Are Skunks Dangerous?
Skunks are mammals in the Mephitidae family, mostly identifiable by their black fur and single white stripe. They range in size from 6 -14 pounds and can grow up to 30 inches in length. A typical skunk is relatively comparable to the size of a small house cat. You may also know skunks for their infamous ability of spraying a foul, robust substance from underneath their tail glands to deter predators. Skunks are very common to spot and generally have a stigma surrounding their habits. Let’s take a deeper look into what these mammals are like and discern whether they can be a danger to you and your family or not.
Skunks are generally mild-mannered mammals that go about their own business, scavenging through open garbage and foods in various locations. They have a tendency to stroll through woods, neighborhoods, or anywhere they can find food and shelter. It is common for skunks to seek shelter in people’s basements, attics, and even in random dig outs that they create themselves. Skunks are normally harmless unless provoked. When frightened, these mephitidae mammals rely mainly on their foul liquid spray to deter predators. The liquid leaves an unpleasant smell and can make subjects extremely uncomfortable, especially when it comes in contact with eyes. Skunk odor has the ability to induce toxic shock syndrome in pets and cause nausea in humans. When a pet is infected, their healthy red blood cells are destroyed, and they normally will experience severe symptoms. The initial symptoms include weakness and pale gums in the subject, then later progresses to diarrhea, vomiting, seizures, and even anemia. Skunk shock syndrome is very rare, but most often occurs when the subject is in close proximity of the skunk and especially when trapped in a small confined space. It is important to keep your distance from skunks because their liquid spray can replicate the effect of tear gas when it comes in contact with the eyes.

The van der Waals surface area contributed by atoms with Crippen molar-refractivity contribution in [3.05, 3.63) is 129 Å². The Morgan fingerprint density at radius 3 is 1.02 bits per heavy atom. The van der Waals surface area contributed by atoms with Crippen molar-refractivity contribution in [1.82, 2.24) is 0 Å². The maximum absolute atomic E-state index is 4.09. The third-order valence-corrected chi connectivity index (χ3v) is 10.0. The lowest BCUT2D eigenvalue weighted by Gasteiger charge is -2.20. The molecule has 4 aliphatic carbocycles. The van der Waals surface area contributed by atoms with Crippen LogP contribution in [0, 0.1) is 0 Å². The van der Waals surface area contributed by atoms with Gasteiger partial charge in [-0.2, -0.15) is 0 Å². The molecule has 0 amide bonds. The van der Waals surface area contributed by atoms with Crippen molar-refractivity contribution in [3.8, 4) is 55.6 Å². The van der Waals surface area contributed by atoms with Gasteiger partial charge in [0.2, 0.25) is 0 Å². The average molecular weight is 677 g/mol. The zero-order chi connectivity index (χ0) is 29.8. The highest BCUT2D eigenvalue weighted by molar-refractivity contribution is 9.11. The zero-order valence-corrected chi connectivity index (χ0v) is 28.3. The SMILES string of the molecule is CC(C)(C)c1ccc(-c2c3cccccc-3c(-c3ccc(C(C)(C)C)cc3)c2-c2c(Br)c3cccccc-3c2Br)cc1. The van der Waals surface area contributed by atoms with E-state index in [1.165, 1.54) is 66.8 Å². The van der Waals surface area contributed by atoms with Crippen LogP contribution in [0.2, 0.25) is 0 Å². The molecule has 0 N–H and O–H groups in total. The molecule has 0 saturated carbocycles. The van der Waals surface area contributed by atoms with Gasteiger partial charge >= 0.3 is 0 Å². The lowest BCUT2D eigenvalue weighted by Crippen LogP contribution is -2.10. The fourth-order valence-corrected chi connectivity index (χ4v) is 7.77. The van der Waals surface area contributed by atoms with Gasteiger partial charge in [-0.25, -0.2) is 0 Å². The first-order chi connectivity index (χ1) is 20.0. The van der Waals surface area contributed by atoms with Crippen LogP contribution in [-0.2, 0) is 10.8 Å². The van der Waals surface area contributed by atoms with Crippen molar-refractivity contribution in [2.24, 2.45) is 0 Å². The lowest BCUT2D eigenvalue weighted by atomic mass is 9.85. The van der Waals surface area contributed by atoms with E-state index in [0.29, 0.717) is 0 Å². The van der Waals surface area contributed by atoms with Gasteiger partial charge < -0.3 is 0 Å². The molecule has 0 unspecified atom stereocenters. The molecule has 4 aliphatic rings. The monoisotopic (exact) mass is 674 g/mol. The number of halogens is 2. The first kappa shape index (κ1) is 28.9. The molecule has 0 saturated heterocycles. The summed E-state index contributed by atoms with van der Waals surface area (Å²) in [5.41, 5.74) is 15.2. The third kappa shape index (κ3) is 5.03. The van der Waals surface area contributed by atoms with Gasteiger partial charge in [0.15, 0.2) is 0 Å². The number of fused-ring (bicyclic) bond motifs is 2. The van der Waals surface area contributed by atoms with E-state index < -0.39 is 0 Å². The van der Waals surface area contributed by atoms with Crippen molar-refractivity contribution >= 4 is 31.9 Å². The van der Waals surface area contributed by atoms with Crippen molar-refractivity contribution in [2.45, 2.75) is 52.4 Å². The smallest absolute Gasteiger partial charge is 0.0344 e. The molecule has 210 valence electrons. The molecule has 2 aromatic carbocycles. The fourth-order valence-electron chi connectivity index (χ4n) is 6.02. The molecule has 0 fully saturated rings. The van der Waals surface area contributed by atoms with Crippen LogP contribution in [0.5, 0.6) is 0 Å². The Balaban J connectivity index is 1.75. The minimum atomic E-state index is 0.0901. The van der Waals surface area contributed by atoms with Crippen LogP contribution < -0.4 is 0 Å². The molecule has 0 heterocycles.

As a last resort, skunks will default to scratching or biting if they are extremely frightened or alarmed. This only happens if the subject gets too close. It is important to note that skunks carry one of the most harmful diseases known to human beings- rabies. In fact, skunks are one of the most prominent carriers of rabies, only second to bats. Not only do skunks have the ability to spread rabies, but they are also known to carry other infectious diseases such as Baylisascaris Columnaris, a dangerous type of roundworm commonly found in feces and harmful to pets and children, Leptospirosis, Tularemia, Canine Hepatitis, Listeriosis, Q Fever, and Canine Distemper. The potential to carry and spread rabies and other infectious diseases is what makes skunks very dangerous when in close proximity.
Although potentially dangerous, it is important to note that skunks are typically not aggressive and generally do not seek to harm humans or pets. Skunks only pose a threat when stifled, alarmed, or provoked usually within close proximity.